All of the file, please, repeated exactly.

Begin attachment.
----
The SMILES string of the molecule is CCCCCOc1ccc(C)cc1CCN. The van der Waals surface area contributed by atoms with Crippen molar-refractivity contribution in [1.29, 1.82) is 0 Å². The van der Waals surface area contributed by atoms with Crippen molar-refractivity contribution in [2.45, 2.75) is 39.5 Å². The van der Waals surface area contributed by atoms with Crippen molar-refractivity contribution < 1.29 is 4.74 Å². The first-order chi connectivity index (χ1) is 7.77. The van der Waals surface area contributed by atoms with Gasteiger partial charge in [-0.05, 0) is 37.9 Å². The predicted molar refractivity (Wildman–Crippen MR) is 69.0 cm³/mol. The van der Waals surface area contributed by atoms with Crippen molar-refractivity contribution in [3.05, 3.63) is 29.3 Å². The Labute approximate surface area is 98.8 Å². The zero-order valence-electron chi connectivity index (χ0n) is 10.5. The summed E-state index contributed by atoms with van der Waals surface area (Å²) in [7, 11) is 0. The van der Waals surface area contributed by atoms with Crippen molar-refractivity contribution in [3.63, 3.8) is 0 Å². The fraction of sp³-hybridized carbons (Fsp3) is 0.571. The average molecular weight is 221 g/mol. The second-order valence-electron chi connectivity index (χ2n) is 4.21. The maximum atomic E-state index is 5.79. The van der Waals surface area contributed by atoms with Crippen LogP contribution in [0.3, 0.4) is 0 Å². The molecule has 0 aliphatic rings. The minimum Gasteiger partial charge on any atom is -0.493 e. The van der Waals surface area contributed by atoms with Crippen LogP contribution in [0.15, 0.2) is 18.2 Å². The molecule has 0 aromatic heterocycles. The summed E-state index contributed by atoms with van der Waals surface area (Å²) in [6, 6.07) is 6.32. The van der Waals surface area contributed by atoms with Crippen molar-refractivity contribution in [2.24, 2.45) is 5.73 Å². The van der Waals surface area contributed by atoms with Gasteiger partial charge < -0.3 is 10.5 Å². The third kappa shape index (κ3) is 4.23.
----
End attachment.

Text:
The SMILES string of the molecule is CCCCCOc1ccc(C)cc1CCN. The van der Waals surface area contributed by atoms with Crippen molar-refractivity contribution in [1.29, 1.82) is 0 Å². The van der Waals surface area contributed by atoms with Crippen molar-refractivity contribution in [2.45, 2.75) is 39.5 Å². The van der Waals surface area contributed by atoms with Crippen molar-refractivity contribution < 1.29 is 4.74 Å². The first-order chi connectivity index (χ1) is 7.77. The van der Waals surface area contributed by atoms with Gasteiger partial charge in [-0.05, 0) is 37.9 Å². The predicted molar refractivity (Wildman–Crippen MR) is 69.0 cm³/mol. The van der Waals surface area contributed by atoms with Crippen molar-refractivity contribution in [3.05, 3.63) is 29.3 Å². The Labute approximate surface area is 98.8 Å². The zero-order valence-electron chi connectivity index (χ0n) is 10.5. The summed E-state index contributed by atoms with van der Waals surface area (Å²) in [7, 11) is 0. The van der Waals surface area contributed by atoms with Crippen molar-refractivity contribution in [3.63, 3.8) is 0 Å². The fraction of sp³-hybridized carbons (Fsp3) is 0.571. The average molecular weight is 221 g/mol. The second-order valence-electron chi connectivity index (χ2n) is 4.21. The maximum atomic E-state index is 5.79. The van der Waals surface area contributed by atoms with Crippen LogP contribution in [0.3, 0.4) is 0 Å². The molecule has 0 aliphatic rings. The minimum Gasteiger partial charge on any atom is -0.493 e. The van der Waals surface area contributed by atoms with Crippen LogP contribution in [0.15, 0.2) is 18.2 Å². The molecule has 0 aromatic heterocycles. The summed E-state index contributed by atoms with van der Waals surface area (Å²) in [6, 6.07) is 6.32. The van der Waals surface area contributed by atoms with Crippen molar-refractivity contribution in [2.24, 2.45) is 5.73 Å². The van der Waals surface area contributed by atoms with Gasteiger partial charge < -0.3 is 10.5 Å². The third kappa shape index (κ3) is 4.23.